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23 Apr

Waterfront property can be extremely expensive. The land itself sells for a premium. But a new eco-friendly solution can give homeowners a house without the land, resting atop the water. Known as the EcoFloLife WaterNest, the homes are approximately 328 square feet and made almost entirely from recyclable materials.

But eco-friendliness is only part of the WaterNest’s appeal. Since these homes rest atop water, they feature waterfront views and natural lighting, thanks to built-in skylights. Additionally, the homes utilize natural energy sources due to photovoltaic panels that are built into the roof of the building. The panels are able to provide as much as four kWp of electricity to the home.

21 Apr

Discarded plastic bottles are a serious risk to the environment, with the World Economic Forum reporting that by 2050, the Earth’s oceans will contain more plastic than fish. But a new invention from a product design student in Iceland offers an innovative solution. AriJónsson’s revolutionary water bottle actually decomposes once it’s been tossed in the trash.

While water is still inside, the bottle holds its shape. However, as soon as its contents are empty, the bottle begins to decompose. The technology works because the bottle is made from a mixture of algae and water, which relies heavily on water inside in order to retain its shape.

19 Apr

Cue up theme music from your favorite outer-space TV show.

The recent sightings took place about 40,000 feet over southern Arizona. Which isn't too terribly far from Roswell, New Mexico, site of other supposed UFO sightings stretching back decades. (Extraterrestrial visitors strangely have a thing for desert landscapes.)

According to released FAA recordings related to the incidents, a pilot flying a Learjet toward California said, "Was anybody above us that passed us like 30 seconds ago?"

In reply, an air traffic controller at the FAA's Albuquerque Air Traffic Center in New Mexico said, "Negative."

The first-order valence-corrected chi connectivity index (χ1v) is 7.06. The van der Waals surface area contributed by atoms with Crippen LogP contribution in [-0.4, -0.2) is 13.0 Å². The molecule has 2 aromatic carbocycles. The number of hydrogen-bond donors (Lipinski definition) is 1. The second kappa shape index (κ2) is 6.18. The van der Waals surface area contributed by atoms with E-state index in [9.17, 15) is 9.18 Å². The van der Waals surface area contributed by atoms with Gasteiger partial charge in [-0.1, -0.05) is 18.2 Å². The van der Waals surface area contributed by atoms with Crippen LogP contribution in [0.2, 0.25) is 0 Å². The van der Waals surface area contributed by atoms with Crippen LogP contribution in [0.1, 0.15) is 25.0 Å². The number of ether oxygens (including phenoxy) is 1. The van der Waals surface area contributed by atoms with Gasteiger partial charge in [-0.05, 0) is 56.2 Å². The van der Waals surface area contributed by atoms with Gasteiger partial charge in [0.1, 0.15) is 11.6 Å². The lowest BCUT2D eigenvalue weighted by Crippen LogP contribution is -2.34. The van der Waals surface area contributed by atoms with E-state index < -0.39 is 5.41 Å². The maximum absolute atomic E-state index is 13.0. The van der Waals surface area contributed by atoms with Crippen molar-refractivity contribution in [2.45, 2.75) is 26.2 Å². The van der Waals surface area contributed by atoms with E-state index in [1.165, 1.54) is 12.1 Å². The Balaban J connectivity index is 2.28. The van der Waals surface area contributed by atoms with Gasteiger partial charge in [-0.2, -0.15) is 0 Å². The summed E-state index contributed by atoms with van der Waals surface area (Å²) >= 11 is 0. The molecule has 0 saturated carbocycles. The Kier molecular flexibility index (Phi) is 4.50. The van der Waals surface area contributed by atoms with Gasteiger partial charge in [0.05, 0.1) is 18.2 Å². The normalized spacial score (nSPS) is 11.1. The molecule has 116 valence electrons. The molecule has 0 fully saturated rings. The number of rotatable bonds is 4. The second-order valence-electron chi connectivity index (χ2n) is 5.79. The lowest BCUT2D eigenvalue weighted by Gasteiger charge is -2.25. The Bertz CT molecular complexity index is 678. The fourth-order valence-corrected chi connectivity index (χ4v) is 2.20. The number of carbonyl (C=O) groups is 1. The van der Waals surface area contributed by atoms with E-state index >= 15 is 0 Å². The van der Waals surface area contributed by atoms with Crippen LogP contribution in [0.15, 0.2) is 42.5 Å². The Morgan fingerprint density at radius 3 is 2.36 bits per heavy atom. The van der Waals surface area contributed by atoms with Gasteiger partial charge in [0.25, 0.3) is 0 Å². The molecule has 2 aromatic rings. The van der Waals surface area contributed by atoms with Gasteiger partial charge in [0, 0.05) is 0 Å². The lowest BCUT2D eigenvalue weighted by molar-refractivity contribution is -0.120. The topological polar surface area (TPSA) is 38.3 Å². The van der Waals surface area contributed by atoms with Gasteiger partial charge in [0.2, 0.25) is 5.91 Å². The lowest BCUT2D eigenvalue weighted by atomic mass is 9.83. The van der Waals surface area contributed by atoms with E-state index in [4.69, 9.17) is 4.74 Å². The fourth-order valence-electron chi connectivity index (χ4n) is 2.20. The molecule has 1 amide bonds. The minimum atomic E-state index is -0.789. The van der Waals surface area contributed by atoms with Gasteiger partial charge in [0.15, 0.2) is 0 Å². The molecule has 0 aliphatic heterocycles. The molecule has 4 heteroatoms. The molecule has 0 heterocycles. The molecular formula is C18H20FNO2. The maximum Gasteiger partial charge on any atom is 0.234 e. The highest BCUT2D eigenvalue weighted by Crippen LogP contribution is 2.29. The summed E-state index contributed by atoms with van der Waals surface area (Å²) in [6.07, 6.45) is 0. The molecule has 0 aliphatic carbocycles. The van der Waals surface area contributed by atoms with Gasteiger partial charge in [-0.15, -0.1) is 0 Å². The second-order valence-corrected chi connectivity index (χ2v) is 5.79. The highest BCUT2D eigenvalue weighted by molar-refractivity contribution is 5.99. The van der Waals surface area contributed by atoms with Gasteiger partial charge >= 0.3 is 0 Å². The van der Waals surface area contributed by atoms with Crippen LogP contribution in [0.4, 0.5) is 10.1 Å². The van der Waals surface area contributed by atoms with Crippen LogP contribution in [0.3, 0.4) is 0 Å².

The pilot answered, "OK, something did."

17 Apr

While necessary to preserve food and beverages, refrigeration requires a steady stream of electricity to maintain a constant temperature. And that power supply, in turn, stresses the environment. It only makes sense, then, to seek out alternative forms of keeping edibles cool without hiking the temperature of the planet.

Here are a few, courtesy of New Atlas:

  • Look In Below: Before the advent of modern refrigeration, people stored food beneath the surface of the ground. Residents of Northern Canada, for instance, constructed storage areas beneath the permafrost. Some were the size of modest dwellings. Permafrost levels are going deeper into the ground, thanks to global warming. In turn, people have adapted the original model.
15 Apr

How large?

The project, named Tropicalia and planned for Northern France, is expected to cover 215,278 sq ft (20,000 sq m), or almost five aces in total.

Instead of glass, the project will use an air-filled plastic substance that's been used in projects such as the United Kingdom's Eden Project and the National Aquatic Center in Beijing.

The structure will allow for a natural greenhouse effect that will maintain a steady interior temperature of 82.4° F (28° C). However, it is expected that some kind of ventilation will be needed to prevent overheating; it's possible that excess heat could be transmitted to the area near the dome or even stored.

According to a report from New Atlas, the dome's interior will feature animals native to tropical regions, such as fish, turtles, hummingbirds, caimans, and butterflies, as well as abundant green plant life, including exotic flowers. Visitors can navigate a 0.62 mile (1 km)-long footpath through a meticulously landscaped area dotted with pools, bridges, aquarian basins, and waterfalls. The dome will also include a place for scientists, guesthouses, veterinary clinic, restaurant, and hotel.

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